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There is one thing that worries me a little about this car, and it isn’t the tiny guard dog. It’s the fact that the registration tags on the license plate appear to be missing, and there’s no front plate. Oregon tags are good for two years, but since COVID, the cops haven’t really been enforcing things like out-of-date registration, meaning that this car might have been running around with no tags on it for quite a while. Is that the correct plate for it? Whose name is on the title? Will it pass DEQ, with the aftermarket carb? All questions worth asking.

There are plenty of boring modern cars here too, of course. But who cares about them, when there are forty-two-year-old Japanese machines like these still running around? Neither one is perfect, but both are more interesting than some Prius or something. And both sound like they’re useable on a regular basis. Which one will it be?

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(Image credits: Craigslist sellers)

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Drew Slaughter
Drew Slaughter
10 months ago

My username on BAT is Datsun610Longroof. You can guess my vote.

Tony Thayer-Osborne
Tony Thayer-Osborne
10 months ago

The Subaru won’t need to go through DEQ because it’s pre-1974. I would still be leery of extra fees stacked on for skipped registration though.

Cautionary Tail-Light
Cautionary Tail-Light
10 months ago

Today I learned that there have been two much-loved car-tweakers called Peter Brock!

That “poor man’s BMW” comment was briefly extremely confusing for this Australian!

Dodsworth
Dodsworth
10 months ago

The wheels and tires doubled the value of the Datsun. I’m in.

Boulevard_Yachtsman
Boulevard_Yachtsman
10 months ago

I was already to vote team long-roof until I reached that part about the 3rd headlight option on the coupe. 1 car with 2 doors 3 headlights 4 cylinders and 5 speeds? Subar-u-bet I’d drive that.

David Escargot
David Escargot
10 months ago

I drove an L series subaru wagon around a farm as a kid but that was awd… I’ll take the wagon over half a Subaru

Myk El
Myk El
10 months ago

This is another one where I’m not really sure there’s a wrong answer, but this being the site we’re on, I expect the wagon to win easily. It’s what I voted for and dreaming of making it into a fast sleeper.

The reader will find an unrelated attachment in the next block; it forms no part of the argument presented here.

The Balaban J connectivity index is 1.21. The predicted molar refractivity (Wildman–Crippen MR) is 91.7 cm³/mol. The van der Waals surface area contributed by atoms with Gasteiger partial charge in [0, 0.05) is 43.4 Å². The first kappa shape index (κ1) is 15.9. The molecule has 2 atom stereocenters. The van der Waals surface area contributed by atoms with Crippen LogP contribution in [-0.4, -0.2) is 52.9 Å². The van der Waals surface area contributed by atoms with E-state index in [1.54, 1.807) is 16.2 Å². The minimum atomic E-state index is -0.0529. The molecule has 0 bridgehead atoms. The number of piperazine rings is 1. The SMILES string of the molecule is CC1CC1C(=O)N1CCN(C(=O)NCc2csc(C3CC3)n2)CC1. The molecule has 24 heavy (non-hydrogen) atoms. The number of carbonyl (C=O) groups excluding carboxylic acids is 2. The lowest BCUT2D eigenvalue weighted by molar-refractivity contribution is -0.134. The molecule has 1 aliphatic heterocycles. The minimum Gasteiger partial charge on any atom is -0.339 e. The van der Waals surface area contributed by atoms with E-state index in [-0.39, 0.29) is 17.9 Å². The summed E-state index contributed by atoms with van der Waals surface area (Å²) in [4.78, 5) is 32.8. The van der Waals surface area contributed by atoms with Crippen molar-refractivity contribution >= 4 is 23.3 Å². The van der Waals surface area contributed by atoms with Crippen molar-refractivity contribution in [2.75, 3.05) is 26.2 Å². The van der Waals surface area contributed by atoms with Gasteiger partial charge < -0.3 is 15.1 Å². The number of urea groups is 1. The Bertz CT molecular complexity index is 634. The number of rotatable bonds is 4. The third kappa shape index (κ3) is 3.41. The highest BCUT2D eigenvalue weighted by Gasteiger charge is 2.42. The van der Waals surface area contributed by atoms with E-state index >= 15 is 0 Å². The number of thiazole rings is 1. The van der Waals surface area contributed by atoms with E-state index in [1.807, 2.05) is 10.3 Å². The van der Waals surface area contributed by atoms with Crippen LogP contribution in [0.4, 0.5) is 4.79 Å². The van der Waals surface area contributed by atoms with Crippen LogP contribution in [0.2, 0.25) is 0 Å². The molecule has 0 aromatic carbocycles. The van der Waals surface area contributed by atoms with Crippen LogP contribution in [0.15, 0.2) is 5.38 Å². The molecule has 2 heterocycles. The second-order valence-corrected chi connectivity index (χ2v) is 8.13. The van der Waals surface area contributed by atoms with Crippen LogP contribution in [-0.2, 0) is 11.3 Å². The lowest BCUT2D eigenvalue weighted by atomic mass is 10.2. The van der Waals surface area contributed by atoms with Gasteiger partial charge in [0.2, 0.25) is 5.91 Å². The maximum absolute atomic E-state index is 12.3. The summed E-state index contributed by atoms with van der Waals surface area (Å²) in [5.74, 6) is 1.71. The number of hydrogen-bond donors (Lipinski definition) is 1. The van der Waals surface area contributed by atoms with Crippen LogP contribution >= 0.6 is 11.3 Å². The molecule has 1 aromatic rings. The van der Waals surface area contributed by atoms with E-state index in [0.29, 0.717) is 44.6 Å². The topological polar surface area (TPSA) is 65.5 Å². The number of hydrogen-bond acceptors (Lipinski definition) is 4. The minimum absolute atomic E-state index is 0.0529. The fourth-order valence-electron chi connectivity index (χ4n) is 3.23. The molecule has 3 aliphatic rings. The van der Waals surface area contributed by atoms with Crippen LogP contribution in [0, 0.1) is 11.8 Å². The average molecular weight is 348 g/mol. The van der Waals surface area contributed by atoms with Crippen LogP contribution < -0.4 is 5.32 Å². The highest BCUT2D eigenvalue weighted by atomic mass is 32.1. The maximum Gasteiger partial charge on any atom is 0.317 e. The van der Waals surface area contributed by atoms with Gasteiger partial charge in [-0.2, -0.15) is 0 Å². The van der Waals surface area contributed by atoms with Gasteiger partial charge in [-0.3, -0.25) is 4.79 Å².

Mr Sarcastic
Mr Sarcastic
10 months ago

I prefer the wagon to the hail damaged Subie. I think the description dinged is generous to golf ball pattern.

Manwich Sandwich
Manwich Sandwich
10 months ago

Subaru for me… the 3rd headlight, looks like it’s in better condition and costs less is what sold me.

Ricki
Ricki
10 months ago

Always gonna be taking the Subie. It’s in the Subaru Owner’s Contract. It’s like Ferrari, but shittier and Japanese-er. Lifestyle Brand for life.

TOSSABL
TOSSABL
10 months ago
Reply to  Ricki

Our World Is Flat!

Chris Wright
Chris Wright
10 months ago

Nostalgia for the win! My first car was a 1982 Subaru GLF. That I bought for $1500 in 1991.

Honestly, I’d probably try to pick both these up and refresh (as opposed to restore) them.

MATTinMKE
MATTinMKE
10 months ago

Long roof for the win.

Boxing Pistons
Boxing Pistons
10 months ago

Went with the wagon. The rattle can paint job and fart can exhaust bring other things into question..

Boxing Pistons
Boxing Pistons
10 months ago

Are they using a bandana in place of a shifter boot in the Datsun?

Last edited 10 months ago by Boxing Pistons
MATTinMKE
MATTinMKE
10 months ago
Reply to  Boxing Pistons

Some call that character, others call it patina.

Mike B
Mike B
10 months ago

These are both craptastic, but the two tone on the Sube is kind of cool. I want to see the slot mags on that one.

Cerberus
Cerberus
10 months ago

Had two S30 Zs and Subarus like this one (slightly later so it had quad headlights). Looks and acceleration aside the Subarus were better to drive than the Zs (with an aftermarket steering wheel, the steering feel was much better, visibility, dirt-cheap running costs, ability to drive 10/10ths most of the time, imperviousness to weather conditions and DGAF-about-it were also big contributors to being more fun), never mind a 510 wagon. I had the Subaru in wagon and sedan and as much as I love wagons, I always wanted the hardtop. Haven’t seen any of these oldies except BRATs in a lot of years now. Screw 4WD, these cars are light on power as it is and even the later Legacys drove better with 2WD—feeling lighter and more responsive and the low power made the driven wheel being in the front irrelevant. Decent tires were all they really kind of needed for snow. Though it does give up some offroad ability, the 4WDs were still limited by ground clearance. I stopped buying Subarus largely because they went AWD only (that and that POS 2.5). As an interesting note, the cam was gear driven. Damn, if it wasn’t so far away and the undercarriage matches the top, I’d actually buy it.

TOSSABL
TOSSABL
10 months ago
Reply to  Cerberus

I’m with you on the handling of these early -and light- Subarus. My GLF was a blast with bald Pirellis on the back: trailing-throttle oversteer always provoked unseemly giggles. Of course, I got into bad steering habits because of that, but I’m working on those—and it was way worth it. Sorta glad this isn’t anywhere near me

Alan Christensen
Alan Christensen
10 months ago

“…overhead valve flat 4…”

Shouldn’t we be calling a flat four a next-to-head valve engine?

Manwich Sandwich
Manwich Sandwich
10 months ago

Or an ‘on-the-sidelines valve’ engine